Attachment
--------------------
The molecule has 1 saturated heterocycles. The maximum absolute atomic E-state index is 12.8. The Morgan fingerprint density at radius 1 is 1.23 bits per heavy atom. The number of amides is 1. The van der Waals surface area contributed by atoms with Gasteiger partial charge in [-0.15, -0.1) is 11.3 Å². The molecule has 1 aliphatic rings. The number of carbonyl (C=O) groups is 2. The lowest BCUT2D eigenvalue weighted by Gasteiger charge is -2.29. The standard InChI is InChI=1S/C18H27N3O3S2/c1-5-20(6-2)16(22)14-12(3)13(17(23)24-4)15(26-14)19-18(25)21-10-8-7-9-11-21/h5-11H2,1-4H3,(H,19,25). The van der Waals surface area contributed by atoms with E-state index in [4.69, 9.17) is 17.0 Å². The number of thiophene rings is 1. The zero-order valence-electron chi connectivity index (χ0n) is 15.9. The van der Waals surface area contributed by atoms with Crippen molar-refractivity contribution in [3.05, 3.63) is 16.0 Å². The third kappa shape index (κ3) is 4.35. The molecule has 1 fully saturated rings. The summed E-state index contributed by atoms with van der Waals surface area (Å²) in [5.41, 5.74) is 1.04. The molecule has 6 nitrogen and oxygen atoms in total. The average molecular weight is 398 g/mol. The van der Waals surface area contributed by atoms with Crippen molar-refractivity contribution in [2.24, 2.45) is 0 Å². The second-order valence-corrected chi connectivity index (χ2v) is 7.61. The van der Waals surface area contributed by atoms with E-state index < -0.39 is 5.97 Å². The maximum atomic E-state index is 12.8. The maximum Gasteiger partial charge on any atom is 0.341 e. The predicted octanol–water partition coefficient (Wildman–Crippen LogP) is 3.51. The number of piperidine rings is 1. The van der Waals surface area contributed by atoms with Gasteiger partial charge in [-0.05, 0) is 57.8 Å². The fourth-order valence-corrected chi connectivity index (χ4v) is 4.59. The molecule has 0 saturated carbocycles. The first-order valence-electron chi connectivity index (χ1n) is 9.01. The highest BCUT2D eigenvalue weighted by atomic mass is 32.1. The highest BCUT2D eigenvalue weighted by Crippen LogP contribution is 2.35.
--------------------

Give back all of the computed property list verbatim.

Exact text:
The molecule has 1 saturated heterocycles. The maximum absolute atomic E-state index is 12.8. The Morgan fingerprint density at radius 1 is 1.23 bits per heavy atom. The number of amides is 1. The van der Waals surface area contributed by atoms with Gasteiger partial charge in [-0.15, -0.1) is 11.3 Å². The molecule has 1 aliphatic rings. The number of carbonyl (C=O) groups is 2. The lowest BCUT2D eigenvalue weighted by Gasteiger charge is -2.29. The standard InChI is InChI=1S/C18H27N3O3S2/c1-5-20(6-2)16(22)14-12(3)13(17(23)24-4)15(26-14)19-18(25)21-10-8-7-9-11-21/h5-11H2,1-4H3,(H,19,25). The van der Waals surface area contributed by atoms with E-state index in [4.69, 9.17) is 17.0 Å². The number of thiophene rings is 1. The zero-order valence-electron chi connectivity index (χ0n) is 15.9. The van der Waals surface area contributed by atoms with Crippen molar-refractivity contribution in [3.05, 3.63) is 16.0 Å². The third kappa shape index (κ3) is 4.35. The molecule has 1 fully saturated rings. The summed E-state index contributed by atoms with van der Waals surface area (Å²) in [5.41, 5.74) is 1.04. The molecule has 6 nitrogen and oxygen atoms in total. The average molecular weight is 398 g/mol. The van der Waals surface area contributed by atoms with Crippen molar-refractivity contribution in [2.24, 2.45) is 0 Å². The second-order valence-corrected chi connectivity index (χ2v) is 7.61. The van der Waals surface area contributed by atoms with E-state index < -0.39 is 5.97 Å². The maximum atomic E-state index is 12.8. The maximum Gasteiger partial charge on any atom is 0.341 e. The predicted octanol–water partition coefficient (Wildman–Crippen LogP) is 3.51. The number of piperidine rings is 1. The van der Waals surface area contributed by atoms with Gasteiger partial charge in [-0.05, 0) is 57.8 Å². The fourth-order valence-corrected chi connectivity index (χ4v) is 4.59. The molecule has 0 saturated carbocycles. The first-order valence-electron chi connectivity index (χ1n) is 9.01. The highest BCUT2D eigenvalue weighted by atomic mass is 32.1. The highest BCUT2D eigenvalue weighted by Crippen LogP contribution is 2.35.